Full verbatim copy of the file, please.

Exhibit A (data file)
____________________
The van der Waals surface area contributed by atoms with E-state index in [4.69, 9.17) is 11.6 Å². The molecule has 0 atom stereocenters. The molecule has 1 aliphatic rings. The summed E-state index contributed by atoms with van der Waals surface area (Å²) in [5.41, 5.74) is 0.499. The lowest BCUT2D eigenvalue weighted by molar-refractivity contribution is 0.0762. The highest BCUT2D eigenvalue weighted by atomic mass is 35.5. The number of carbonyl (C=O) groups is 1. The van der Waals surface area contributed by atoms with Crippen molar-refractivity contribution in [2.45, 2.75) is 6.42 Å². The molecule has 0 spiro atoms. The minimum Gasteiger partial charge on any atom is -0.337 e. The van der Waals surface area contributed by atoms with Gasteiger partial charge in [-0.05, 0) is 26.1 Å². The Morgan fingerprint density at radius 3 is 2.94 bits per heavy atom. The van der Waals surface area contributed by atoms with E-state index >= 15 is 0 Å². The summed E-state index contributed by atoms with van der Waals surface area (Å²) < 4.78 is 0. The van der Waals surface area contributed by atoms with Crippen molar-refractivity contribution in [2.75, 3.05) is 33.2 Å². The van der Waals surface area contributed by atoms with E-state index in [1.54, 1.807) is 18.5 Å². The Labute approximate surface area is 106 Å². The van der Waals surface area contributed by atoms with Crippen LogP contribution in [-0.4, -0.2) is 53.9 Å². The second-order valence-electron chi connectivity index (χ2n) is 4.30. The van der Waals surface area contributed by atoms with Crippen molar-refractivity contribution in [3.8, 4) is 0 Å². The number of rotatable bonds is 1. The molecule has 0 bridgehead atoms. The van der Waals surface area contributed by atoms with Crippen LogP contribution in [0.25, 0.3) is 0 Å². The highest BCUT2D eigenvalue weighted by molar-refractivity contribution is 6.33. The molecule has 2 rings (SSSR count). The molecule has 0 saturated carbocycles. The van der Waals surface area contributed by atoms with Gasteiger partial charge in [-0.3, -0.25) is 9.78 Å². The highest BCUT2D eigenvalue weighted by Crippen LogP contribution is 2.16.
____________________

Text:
The van der Waals surface area contributed by atoms with E-state index in [4.69, 9.17) is 11.6 Å². The molecule has 0 atom stereocenters. The molecule has 1 aliphatic rings. The summed E-state index contributed by atoms with van der Waals surface area (Å²) in [5.41, 5.74) is 0.499. The lowest BCUT2D eigenvalue weighted by molar-refractivity contribution is 0.0762. The highest BCUT2D eigenvalue weighted by atomic mass is 35.5. The number of carbonyl (C=O) groups is 1. The van der Waals surface area contributed by atoms with Crippen molar-refractivity contribution in [2.45, 2.75) is 6.42 Å². The molecule has 0 spiro atoms. The minimum Gasteiger partial charge on any atom is -0.337 e. The van der Waals surface area contributed by atoms with Gasteiger partial charge in [-0.05, 0) is 26.1 Å². The Morgan fingerprint density at radius 3 is 2.94 bits per heavy atom. The van der Waals surface area contributed by atoms with E-state index >= 15 is 0 Å². The summed E-state index contributed by atoms with van der Waals surface area (Å²) < 4.78 is 0. The van der Waals surface area contributed by atoms with Crippen molar-refractivity contribution in [2.75, 3.05) is 33.2 Å². The van der Waals surface area contributed by atoms with E-state index in [1.54, 1.807) is 18.5 Å². The Labute approximate surface area is 106 Å². The van der Waals surface area contributed by atoms with Crippen LogP contribution in [-0.4, -0.2) is 53.9 Å². The second-order valence-electron chi connectivity index (χ2n) is 4.30. The van der Waals surface area contributed by atoms with Crippen molar-refractivity contribution in [3.8, 4) is 0 Å². The number of rotatable bonds is 1. The molecule has 0 bridgehead atoms. The van der Waals surface area contributed by atoms with Crippen LogP contribution in [0.25, 0.3) is 0 Å². The highest BCUT2D eigenvalue weighted by molar-refractivity contribution is 6.33. The molecule has 2 rings (SSSR count). The molecule has 0 saturated carbocycles. The van der Waals surface area contributed by atoms with Gasteiger partial charge in [-0.3, -0.25) is 9.78 Å². The highest BCUT2D eigenvalue weighted by Crippen LogP contribution is 2.16.